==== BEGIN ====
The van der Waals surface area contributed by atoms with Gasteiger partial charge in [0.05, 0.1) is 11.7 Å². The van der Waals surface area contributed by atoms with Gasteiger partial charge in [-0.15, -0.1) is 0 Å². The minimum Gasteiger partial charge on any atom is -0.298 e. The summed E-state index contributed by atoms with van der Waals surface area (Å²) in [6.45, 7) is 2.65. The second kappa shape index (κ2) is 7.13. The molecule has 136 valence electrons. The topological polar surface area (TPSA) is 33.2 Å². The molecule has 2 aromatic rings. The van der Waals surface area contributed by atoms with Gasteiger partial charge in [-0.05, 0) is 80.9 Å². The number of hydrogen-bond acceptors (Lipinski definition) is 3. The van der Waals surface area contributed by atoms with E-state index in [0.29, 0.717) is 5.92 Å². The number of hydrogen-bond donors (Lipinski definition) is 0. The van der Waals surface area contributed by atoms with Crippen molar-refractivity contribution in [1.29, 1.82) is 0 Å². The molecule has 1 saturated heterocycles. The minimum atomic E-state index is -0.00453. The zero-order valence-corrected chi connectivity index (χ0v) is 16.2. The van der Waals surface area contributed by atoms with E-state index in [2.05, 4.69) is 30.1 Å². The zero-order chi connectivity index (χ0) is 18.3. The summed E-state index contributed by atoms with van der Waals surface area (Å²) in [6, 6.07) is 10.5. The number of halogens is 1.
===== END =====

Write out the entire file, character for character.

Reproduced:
The van der Waals surface area contributed by atoms with Gasteiger partial charge in [0.05, 0.1) is 11.7 Å². The van der Waals surface area contributed by atoms with Gasteiger partial charge in [-0.15, -0.1) is 0 Å². The minimum Gasteiger partial charge on any atom is -0.298 e. The summed E-state index contributed by atoms with van der Waals surface area (Å²) in [6.45, 7) is 2.65. The second kappa shape index (κ2) is 7.13. The molecule has 136 valence electrons. The topological polar surface area (TPSA) is 33.2 Å². The molecule has 2 aromatic rings. The van der Waals surface area contributed by atoms with Gasteiger partial charge in [-0.05, 0) is 80.9 Å². The number of hydrogen-bond acceptors (Lipinski definition) is 3. The van der Waals surface area contributed by atoms with E-state index in [0.29, 0.717) is 5.92 Å². The number of hydrogen-bond donors (Lipinski definition) is 0. The van der Waals surface area contributed by atoms with Crippen molar-refractivity contribution in [1.29, 1.82) is 0 Å². The molecule has 1 saturated heterocycles. The minimum atomic E-state index is -0.00453. The zero-order valence-corrected chi connectivity index (χ0v) is 16.2. The van der Waals surface area contributed by atoms with E-state index in [2.05, 4.69) is 30.1 Å². The zero-order chi connectivity index (χ0) is 18.3. The summed E-state index contributed by atoms with van der Waals surface area (Å²) in [6, 6.07) is 10.5. The number of halogens is 1.